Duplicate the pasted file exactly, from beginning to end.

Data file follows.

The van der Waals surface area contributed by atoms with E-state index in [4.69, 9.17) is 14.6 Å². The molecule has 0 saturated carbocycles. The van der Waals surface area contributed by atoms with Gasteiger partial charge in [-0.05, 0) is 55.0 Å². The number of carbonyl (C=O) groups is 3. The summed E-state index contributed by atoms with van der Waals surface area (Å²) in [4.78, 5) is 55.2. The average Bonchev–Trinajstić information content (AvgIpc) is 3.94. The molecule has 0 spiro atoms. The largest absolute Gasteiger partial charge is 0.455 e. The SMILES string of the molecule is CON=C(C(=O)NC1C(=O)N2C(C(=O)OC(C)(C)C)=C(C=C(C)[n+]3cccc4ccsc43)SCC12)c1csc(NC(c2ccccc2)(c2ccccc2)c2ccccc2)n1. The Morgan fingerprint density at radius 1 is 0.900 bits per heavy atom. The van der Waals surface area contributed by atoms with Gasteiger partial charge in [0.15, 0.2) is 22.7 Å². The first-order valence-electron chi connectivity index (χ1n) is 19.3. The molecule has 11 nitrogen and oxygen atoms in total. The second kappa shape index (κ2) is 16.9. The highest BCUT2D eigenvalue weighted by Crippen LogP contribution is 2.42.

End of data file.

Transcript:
The van der Waals surface area contributed by atoms with E-state index in [4.69, 9.17) is 14.6 Å². The molecule has 0 saturated carbocycles. The van der Waals surface area contributed by atoms with Gasteiger partial charge in [-0.05, 0) is 55.0 Å². The number of carbonyl (C=O) groups is 3. The summed E-state index contributed by atoms with van der Waals surface area (Å²) in [4.78, 5) is 55.2. The average Bonchev–Trinajstić information content (AvgIpc) is 3.94. The molecule has 0 spiro atoms. The largest absolute Gasteiger partial charge is 0.455 e. The SMILES string of the molecule is CON=C(C(=O)NC1C(=O)N2C(C(=O)OC(C)(C)C)=C(C=C(C)[n+]3cccc4ccsc43)SCC12)c1csc(NC(c2ccccc2)(c2ccccc2)c2ccccc2)n1. The Morgan fingerprint density at radius 1 is 0.900 bits per heavy atom. The van der Waals surface area contributed by atoms with Gasteiger partial charge in [0.15, 0.2) is 22.7 Å². The first-order valence-electron chi connectivity index (χ1n) is 19.3. The molecule has 11 nitrogen and oxygen atoms in total. The second kappa shape index (κ2) is 16.9. The highest BCUT2D eigenvalue weighted by Crippen LogP contribution is 2.42.